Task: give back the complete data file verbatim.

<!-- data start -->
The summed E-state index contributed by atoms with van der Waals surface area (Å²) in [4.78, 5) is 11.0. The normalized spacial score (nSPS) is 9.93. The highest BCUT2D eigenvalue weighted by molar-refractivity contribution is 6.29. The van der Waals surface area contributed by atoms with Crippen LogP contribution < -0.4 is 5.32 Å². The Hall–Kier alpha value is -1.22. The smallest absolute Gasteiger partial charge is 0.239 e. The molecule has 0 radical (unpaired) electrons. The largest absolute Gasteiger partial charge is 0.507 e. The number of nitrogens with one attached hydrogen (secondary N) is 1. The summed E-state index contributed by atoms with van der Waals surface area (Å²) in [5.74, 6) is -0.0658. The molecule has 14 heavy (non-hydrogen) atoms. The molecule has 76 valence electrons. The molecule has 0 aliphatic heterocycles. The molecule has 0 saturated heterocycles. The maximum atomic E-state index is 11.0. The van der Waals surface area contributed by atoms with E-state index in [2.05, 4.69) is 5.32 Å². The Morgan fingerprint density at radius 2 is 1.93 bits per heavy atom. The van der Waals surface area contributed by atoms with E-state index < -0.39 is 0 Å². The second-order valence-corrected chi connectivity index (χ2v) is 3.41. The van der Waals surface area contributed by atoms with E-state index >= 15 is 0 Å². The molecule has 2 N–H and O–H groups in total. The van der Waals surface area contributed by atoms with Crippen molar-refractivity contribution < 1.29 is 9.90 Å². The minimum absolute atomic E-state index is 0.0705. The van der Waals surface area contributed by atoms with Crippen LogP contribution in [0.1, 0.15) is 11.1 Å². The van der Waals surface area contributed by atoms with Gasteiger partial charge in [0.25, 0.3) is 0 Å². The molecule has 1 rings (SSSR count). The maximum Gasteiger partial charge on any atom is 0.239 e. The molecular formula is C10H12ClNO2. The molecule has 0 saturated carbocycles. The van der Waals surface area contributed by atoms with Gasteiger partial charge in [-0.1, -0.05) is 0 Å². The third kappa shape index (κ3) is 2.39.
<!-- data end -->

The summed E-state index contributed by atoms with van der Waals surface area (Å²) in [4.78, 5) is 11.0. The normalized spacial score (nSPS) is 9.93. The highest BCUT2D eigenvalue weighted by molar-refractivity contribution is 6.29. The van der Waals surface area contributed by atoms with Crippen LogP contribution < -0.4 is 5.32 Å². The Hall–Kier alpha value is -1.22. The smallest absolute Gasteiger partial charge is 0.239 e. The molecule has 0 radical (unpaired) electrons. The largest absolute Gasteiger partial charge is 0.507 e. The number of nitrogens with one attached hydrogen (secondary N) is 1. The summed E-state index contributed by atoms with van der Waals surface area (Å²) in [5.74, 6) is -0.0658. The molecule has 14 heavy (non-hydrogen) atoms. The molecule has 76 valence electrons. The molecule has 0 aliphatic heterocycles. The molecule has 0 saturated heterocycles. The maximum atomic E-state index is 11.0. The van der Waals surface area contributed by atoms with E-state index in [2.05, 4.69) is 5.32 Å². The Morgan fingerprint density at radius 2 is 1.93 bits per heavy atom. The van der Waals surface area contributed by atoms with E-state index < -0.39 is 0 Å². The second-order valence-corrected chi connectivity index (χ2v) is 3.41. The van der Waals surface area contributed by atoms with E-state index >= 15 is 0 Å². The molecule has 2 N–H and O–H groups in total. The van der Waals surface area contributed by atoms with Crippen molar-refractivity contribution < 1.29 is 9.90 Å². The minimum absolute atomic E-state index is 0.0705. The van der Waals surface area contributed by atoms with Crippen LogP contribution in [0.1, 0.15) is 11.1 Å². The van der Waals surface area contributed by atoms with Gasteiger partial charge in [0.25, 0.3) is 0 Å². The molecule has 1 rings (SSSR count). The maximum Gasteiger partial charge on any atom is 0.239 e. The molecular formula is C10H12ClNO2. The molecule has 0 saturated carbocycles. The van der Waals surface area contributed by atoms with Gasteiger partial charge in [-0.1, -0.05) is 0 Å². The third kappa shape index (κ3) is 2.39.